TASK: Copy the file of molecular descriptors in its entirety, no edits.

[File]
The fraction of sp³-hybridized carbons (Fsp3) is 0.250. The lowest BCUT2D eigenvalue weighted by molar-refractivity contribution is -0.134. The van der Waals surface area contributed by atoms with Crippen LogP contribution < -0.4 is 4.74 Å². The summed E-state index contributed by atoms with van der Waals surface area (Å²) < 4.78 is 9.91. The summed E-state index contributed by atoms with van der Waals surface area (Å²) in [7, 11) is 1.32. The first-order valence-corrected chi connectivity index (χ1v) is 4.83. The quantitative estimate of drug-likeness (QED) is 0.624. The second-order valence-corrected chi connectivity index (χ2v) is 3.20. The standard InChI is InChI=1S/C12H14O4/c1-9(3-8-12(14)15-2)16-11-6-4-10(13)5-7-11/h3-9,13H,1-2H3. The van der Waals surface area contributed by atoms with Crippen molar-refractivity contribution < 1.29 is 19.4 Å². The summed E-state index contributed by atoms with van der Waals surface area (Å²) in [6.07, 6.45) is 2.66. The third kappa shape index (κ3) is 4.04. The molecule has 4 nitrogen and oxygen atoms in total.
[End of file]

The fraction of sp³-hybridized carbons (Fsp3) is 0.250. The lowest BCUT2D eigenvalue weighted by molar-refractivity contribution is -0.134. The van der Waals surface area contributed by atoms with Crippen LogP contribution < -0.4 is 4.74 Å². The summed E-state index contributed by atoms with van der Waals surface area (Å²) < 4.78 is 9.91. The summed E-state index contributed by atoms with van der Waals surface area (Å²) in [7, 11) is 1.32. The first-order valence-corrected chi connectivity index (χ1v) is 4.83. The quantitative estimate of drug-likeness (QED) is 0.624. The second-order valence-corrected chi connectivity index (χ2v) is 3.20. The standard InChI is InChI=1S/C12H14O4/c1-9(3-8-12(14)15-2)16-11-6-4-10(13)5-7-11/h3-9,13H,1-2H3. The van der Waals surface area contributed by atoms with Crippen molar-refractivity contribution < 1.29 is 19.4 Å². The summed E-state index contributed by atoms with van der Waals surface area (Å²) in [6.07, 6.45) is 2.66. The third kappa shape index (κ3) is 4.04. The molecule has 4 nitrogen and oxygen atoms in total.